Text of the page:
La Conner, WA

La Conner, Washington

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Tiny La Conner has more to offer the visitor than many towns ten times its size. Located on Swinomish Channel, it began as a trading post in 1867 and was known then as Swinomish. In 1869, John and Louisa Anne Conner bought the trading post and established a post office. John named the town after his wife by joining her first two initials to their last name. Settlers ditched, diked, and drained thousands of acres of Skagit River delta and adjacent wetlands to create some of the most fertile farmlands in the world. Bumper crops of grain and hay turned La Conner into a thriving shipping center. Fishing, freight, and farming attracted people to the area, until La Conner residents numbered about 1,000 by the early 1900s. The town flourished until the arrival of railroads in the Pacific Northwest. Each spring, nearby fields become the stuff of artists’ and photographers’ dreams, as bulb farmers’ crops of tulips and daffodils bloom, transforming acre upon acre into scenes worthy of canvas and Kodachrome. The charming community is now a year-round attraction and one of the most popular spots in the Northwest. About 75 percent of the businesses are engaged in retail, food, and lodging enterprises. Summers, of course, are bumper-to-bumper busy, but autumn also draws Christmas shoppers to the many interesting and unusual shops.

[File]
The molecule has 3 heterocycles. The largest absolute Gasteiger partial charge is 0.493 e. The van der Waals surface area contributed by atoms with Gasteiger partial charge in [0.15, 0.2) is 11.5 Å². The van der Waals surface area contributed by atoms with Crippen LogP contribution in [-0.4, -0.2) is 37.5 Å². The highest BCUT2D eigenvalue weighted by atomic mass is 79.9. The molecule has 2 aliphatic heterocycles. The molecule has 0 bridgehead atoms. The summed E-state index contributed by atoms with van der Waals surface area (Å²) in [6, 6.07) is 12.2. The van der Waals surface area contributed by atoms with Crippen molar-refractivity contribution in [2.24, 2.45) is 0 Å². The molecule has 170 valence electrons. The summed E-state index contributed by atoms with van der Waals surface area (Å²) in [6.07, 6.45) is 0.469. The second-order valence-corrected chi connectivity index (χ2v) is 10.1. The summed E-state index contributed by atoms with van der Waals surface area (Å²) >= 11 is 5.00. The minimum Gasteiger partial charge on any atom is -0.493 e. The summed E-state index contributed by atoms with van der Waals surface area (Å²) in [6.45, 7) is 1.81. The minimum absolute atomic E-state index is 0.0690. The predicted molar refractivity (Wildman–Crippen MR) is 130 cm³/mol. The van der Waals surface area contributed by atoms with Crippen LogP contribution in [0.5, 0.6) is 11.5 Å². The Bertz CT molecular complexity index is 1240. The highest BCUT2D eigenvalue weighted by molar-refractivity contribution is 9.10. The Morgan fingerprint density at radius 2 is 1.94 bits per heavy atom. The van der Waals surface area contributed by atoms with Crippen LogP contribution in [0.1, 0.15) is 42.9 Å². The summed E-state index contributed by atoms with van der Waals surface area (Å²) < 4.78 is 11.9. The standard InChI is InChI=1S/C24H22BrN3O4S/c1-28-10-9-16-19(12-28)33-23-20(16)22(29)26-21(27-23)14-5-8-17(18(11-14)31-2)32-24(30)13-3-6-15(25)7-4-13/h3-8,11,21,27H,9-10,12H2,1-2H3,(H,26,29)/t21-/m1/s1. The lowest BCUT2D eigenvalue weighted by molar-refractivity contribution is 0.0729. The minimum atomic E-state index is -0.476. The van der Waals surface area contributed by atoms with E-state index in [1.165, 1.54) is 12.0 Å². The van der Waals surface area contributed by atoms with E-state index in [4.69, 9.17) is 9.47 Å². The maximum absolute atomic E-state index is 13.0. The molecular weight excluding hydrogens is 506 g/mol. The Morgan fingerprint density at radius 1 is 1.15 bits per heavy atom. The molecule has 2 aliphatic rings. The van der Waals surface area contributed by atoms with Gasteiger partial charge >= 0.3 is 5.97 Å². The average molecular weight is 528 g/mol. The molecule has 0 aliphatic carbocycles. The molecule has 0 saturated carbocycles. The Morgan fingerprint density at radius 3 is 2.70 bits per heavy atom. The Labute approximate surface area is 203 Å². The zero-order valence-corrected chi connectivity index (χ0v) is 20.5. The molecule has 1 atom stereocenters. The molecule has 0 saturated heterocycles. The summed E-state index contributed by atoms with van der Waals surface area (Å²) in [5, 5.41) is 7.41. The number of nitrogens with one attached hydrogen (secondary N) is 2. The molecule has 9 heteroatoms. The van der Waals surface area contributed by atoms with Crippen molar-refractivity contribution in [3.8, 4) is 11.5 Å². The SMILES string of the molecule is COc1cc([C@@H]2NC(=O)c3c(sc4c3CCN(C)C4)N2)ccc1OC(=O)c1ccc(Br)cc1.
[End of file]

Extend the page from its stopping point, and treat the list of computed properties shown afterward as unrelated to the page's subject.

Driving the Pacific Coast: Oregon & Washington

DESCRIPTION FROM:

Driving the Pacific Coast: Oregon & Washington

by Kathy Strong (Editor) (Insiders' Guide)

Tiny La Conner has more to offer the visitor than many towns ten times its size. Located on Swinomish Channel, it began as a trading post in 1867 and was known then as Swinomish. In 1869, John and Louisa Anne Conner bought the trading post and established a post office. John named the town after his wife by joining her first two initials to their last name. Settlers ditched, diked, and drained thousands of acres of Skagit River delta and adjacent wetlands to create some of the most fertile farmlands in the world. Bumper crops of grain and hay turned La Conner into a thriving shipping center. Fishing, freight, and farming attracted people to the area, until La Conner residents numbered about 1,000 by the early 1900s. The town flourished until the arrival of railroads in the Pacific Northwest.

Each spring, nearby fields become the stuff of artists’ and photographers’ dreams, as bulb farmers’ crops of tulips and daffodils bloom, transforming acre upon acre into scenes worthy of canvas and Kodachrome. The charming community is now a year-round attraction and one of the most popular spots in the Northwest. About 75 percent of the businesses are engaged in retail, food, and lodging enterprises. Summers, of course, are bumper-to-bumper busy, but autumn also draws Christmas shoppers to the many interesting and unusual shops.

© 2006 Kathy Strong (Editor)/Insiders' Guide. All Rights Reserved.

Activity Type: Hiking
Nearby City: La Conner
Season: Year-round
Local Contacts: Contact information for all attractions is provided in the eTrail
Driving Directions: Directions to La Conner, WA

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Apr 2018